VOIP replacing analog

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VOIP replacing analog

Post by NECRAT »

Hello Radio Studio guys.

Question. So our college is in the middle of doing a major renovation that involved removing the radio station, and then eventually replacing it.
However in the midst of the move, the contractor guillotine cut the 25 pair cable going to the old telco hybrids. (We had three lines). And then I heard from IT, that a number of analog phone lines were shut down, including potentially them. So we are now looking at possibly replacing the old analog hybrids with some sort of VOIP system. I believe the school had an integrated Cisco phone system now, it's brand new, but not 100% sure. Are there broadcast grade devices that will act as VOIP adaptors? Anything reliable?

This is an area that I admittedly know very little about, and clearly, thanks to these contractors, get to find out in a hurry.

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Re: VOIP replacing analog

Post by radio_guru »

In a small multi-studio environment, go with the Telos VX Prime system. Sure it's costly. But you get what you pay for with the ability to route lines to studios and not have barge-in's like the old 1A2 or Direct systems. And the audio is really good. If calling in by SIP, it's audio is ISDN quality. We use their internal audio processor for caller audio to level out the nastiest nasty and then run them through a better multiband voice processor so the caller is "always there...loud and clear" without moving the fader. It's right there with the Gentner 612.

When we selected the VX 9 years ago we took a long hard look at what was out there. A lot of newcomers have popped up with their versions. Only Telos and Comrex have systems worthy of broadcast. Especially multi-studio environments.

After that, there is JK audio. But those are simple SIP adapters and need a control surface top manage the lines/call director. Too complicated...

Oh, and the VX has its own caller management/screener system. Basic...yes. But it's better than nothing and my talent loves the fact they can touch screen their calls.

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Re: VOIP replacing analog

Post by TPT »

Having to deal with a college IT department, I would budget about $30 a month for a cellular "home phone."

Especially if you do remote broadcasts, particularly sports broadcasts. Can always patch the phone into a hybrid, if you lose network access. Newer AT&T units have internet access through the cell system, we've use them with Bric links if the cell signal is good enough. Good backup for when IT decide3s to swap out a server on the weekend, shooting the campus network down. After all, no-one is using the U's system on the weekend that U meets Tech in football...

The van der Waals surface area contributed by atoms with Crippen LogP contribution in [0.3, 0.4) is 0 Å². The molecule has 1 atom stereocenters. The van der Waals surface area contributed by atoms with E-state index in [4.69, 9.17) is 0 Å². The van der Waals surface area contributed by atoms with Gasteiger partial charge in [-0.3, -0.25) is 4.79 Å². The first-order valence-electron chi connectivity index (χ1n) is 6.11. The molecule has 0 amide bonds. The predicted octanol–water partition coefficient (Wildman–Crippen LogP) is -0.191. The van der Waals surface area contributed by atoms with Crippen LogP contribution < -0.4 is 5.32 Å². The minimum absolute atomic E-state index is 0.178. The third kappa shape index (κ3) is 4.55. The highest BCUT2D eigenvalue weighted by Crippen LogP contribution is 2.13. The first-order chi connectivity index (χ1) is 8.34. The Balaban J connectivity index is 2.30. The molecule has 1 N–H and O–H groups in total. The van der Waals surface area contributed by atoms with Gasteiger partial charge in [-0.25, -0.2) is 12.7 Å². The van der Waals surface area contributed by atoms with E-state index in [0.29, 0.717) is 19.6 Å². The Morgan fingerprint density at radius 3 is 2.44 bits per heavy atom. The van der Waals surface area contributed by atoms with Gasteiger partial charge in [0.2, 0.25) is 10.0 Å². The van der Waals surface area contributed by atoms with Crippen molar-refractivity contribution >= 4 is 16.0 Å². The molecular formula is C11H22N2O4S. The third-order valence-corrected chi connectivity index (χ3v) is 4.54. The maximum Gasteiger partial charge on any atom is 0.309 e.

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Re: VOIP replacing analog

Post by radiowave911 »

If they have a full Cisco deployment, have them get you either a Cisco VG202XM or a Cisco VG204XM. Both are analog gateways (ATA) for the Cisco systems, the 202 is 2 lines, the 204 is 4 lines. The lines they present appear as a POTS line. This is if they terminate your numbers on their system.

Otherwise, look for either a system that can terminate SIP trunks like the Telos mentioned earlier or a Comrex system, or go to an ATA (Analaog Telephone Adapter) to terminate your SIP lines and give you what generally appears as a POTS (Plain Old Telephone Service) line to most equipment. If they ask if you need the line set up for faxing, and you use anything like the Tieline or similar digital codec for remote broadcasts, then tell them yes. It changes the way the codecs on the SIP side work - a plain SIP line may or may not work for data traffic such as a fax or a modem.
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Re: VOIP replacing analog

Post by spareparts »

If the studio is staying with an analog broadcast phone system behind the Cisco phone system, the Cisco VG202XM or a Cisco VG204XM would work fine. Ask your telecomm system administrator to make sure they are sending CPC signalling when the call ends - got bit by this one myself.

If you are going to jump to the Telos VX Prime (or other SIP enabled system), you should pay attention to the IP ranges used that is being used by the college and your broadcast phone system as SIP does not work well when using NAT, and the cure is an SBC (Session Border Controller)

On a CUCM prior to V9, The setting that you will be paying attention to is the Max Audio Bit Rate, which usually determines the codec used.

V9+, Audio Codec Preference Lists will allow you to manually set the codec, regardless of what the Max Audio Bit Rate is set to.

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